OPINION: 2024 Idaho Presidential Caucus
| August 4, 2023 1:00 AM
During the last legislative session the Secretary of State Phil McGrane pushed legislation to move the presidential primary from March to May. Unfortunately the bill was poorly drafted and what it really did was to eliminate Idaho’s presidential primary entirely. Despite this flaw, the governor signed the bill which disenfranchised every Idaho citizen from expressing their preference for the nominee for the general election in November.
Primaries aren’t like regular elections where the winner takes office. A primary is a political party matter where the Republicans, Democrats, Constitution and Libertarian parties select their candidates to compete in the general election. Because of this, if the state does not conduct the primary it falls to the party to make the selection.
In the Republican Party, the primary process is used to allocate delegates to the Republican National Convention. It is at the convention where the Republican nominee will be chosen, elected by the delegates.
At the recent meeting of the Idaho Republican Party, the state central committee voted for the party to hold a Presidential Preference Caucus if the legislature fails to repeal the law that deleted the presidential primary. Since it is unlikely that the legislature will call an emergency session before the Oct. 1 deadline, then the Republican Party will be holding a Caucus on March 2, 2024, to select delegates to the RNC.
We have been here before. In 2012, the IDGOP held a caucus that some of you may have participated in. In 2012, we attempted to have a winner take all caucus where the winner would get all 32 delegates allocated to Idaho. This required multiple rounds of voting which went late into the evening. It was exhausting and many participants were unhappy, myself included. We aren’t going to do that again.
Instead we will have a single round of voting and if no candidate gets a majority of the votes then the delegates will be allocated proportionately. This is called a “Firehouse Caucus” because they are frequently conducted in firehouses.
In order to re-enfranchise as many voters as possible, the caucus will be held simultaneously at multiple locations, hopefully 20 to 30 in Kootenai County. Like regular voting, each precinct will be assigned a caucus location. If you wish to participate in the caucus you must be a qualified elector (registered voter in the county and your precinct) and you must affiliate with the Republican Party no later than the end of the this year. There will be no mail-in or absentee voting. You will be receiving a post card in the mail with instructions.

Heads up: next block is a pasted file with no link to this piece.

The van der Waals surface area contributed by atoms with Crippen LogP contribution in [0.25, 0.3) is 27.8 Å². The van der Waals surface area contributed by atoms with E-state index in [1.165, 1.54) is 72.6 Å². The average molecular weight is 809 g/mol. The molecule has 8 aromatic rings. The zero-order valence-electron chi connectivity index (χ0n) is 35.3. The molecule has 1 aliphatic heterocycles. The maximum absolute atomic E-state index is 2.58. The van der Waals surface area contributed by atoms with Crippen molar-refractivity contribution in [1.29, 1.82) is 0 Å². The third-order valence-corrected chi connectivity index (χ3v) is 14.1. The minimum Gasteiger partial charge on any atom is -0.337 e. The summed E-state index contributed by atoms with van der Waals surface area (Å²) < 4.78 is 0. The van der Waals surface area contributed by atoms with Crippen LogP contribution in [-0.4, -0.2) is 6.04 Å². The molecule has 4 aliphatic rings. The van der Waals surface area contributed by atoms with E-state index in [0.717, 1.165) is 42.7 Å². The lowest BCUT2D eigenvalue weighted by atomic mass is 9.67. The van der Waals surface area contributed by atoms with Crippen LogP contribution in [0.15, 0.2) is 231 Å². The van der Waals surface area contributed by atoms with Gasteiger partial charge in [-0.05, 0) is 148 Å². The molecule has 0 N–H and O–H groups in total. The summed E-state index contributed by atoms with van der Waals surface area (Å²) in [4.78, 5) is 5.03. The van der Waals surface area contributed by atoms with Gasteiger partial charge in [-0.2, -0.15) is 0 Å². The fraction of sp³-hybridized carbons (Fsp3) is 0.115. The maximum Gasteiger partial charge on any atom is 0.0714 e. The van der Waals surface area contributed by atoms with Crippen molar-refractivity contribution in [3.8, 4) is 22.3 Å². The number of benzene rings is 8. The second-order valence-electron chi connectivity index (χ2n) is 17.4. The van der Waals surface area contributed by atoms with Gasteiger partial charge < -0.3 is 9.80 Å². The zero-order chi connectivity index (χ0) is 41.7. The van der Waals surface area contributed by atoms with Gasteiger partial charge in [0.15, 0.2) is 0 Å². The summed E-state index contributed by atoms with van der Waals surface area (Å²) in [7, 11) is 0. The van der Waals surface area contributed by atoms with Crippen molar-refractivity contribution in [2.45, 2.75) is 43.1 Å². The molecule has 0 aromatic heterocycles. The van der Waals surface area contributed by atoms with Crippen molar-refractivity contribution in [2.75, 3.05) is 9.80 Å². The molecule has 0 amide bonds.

What will the caucus be like? The rules are not finalized but likely, on Saturday, March 2, you will go to the caucus location assigned to your precinct. Once there you will present your photo ID and sign a Poll Book next to your name. You will be issued a token or wristband that will serve as your credential. At the scheduled time the voter check-in will close and a few minutes after that the candidate presentations will start. Each candidate will have up to five minutes to address the caucus. Presentations will be by a campaign designated person or via videoconference. Once all the presentations are done then voting will begin. Voters will trade their token or wrist band for a ballot and then mark and cast their ballot into a sealed ballot box.
After casting their ballot, the voter is free to go or stay and witness the tabulation. Once all the ballots are cast, the ballot box will be opened in front of multiple witnesses and the ballots tabulated.
The tabulation process will separate the ballots by candidate and then each stack will be hand counted twice or more until the same results are obtained. The tabulation results will be entered onto a tabulation sheet and signed by the tabulators and the caucus captain. The caucus captain will then report the results to the IDGOP main office and seal the ballots and tabulation sheet in an envelope or box and send them, via secure carrier to the IDGOP main office where they will be canvased over the next few days to verify the results.
This process will happen at many locations all over the state and they will be conducted simultaneously so everyone will get the results simultaneously and after voting has finished.
Depending on the number of precincts served at a particular caucus location and the level of voter participation, the time commitment from the voter should be one to two hours.
Holding the caucus on March 2 means that Idaho will be only the fifth state to express their preference before “Super Tuesday” so candidates should be very interested in visiting Idaho, listening to Idaho voters and addressing Idaho issues so they can score a victory going into Super Tuesday.
The Idaho Republican Party is committed to re-enfranchising as many Idaho Republican voters as possible.
It’s just common sense.
• • •
Brent Regan is chairman of the Kootenai County Republican Central Committee.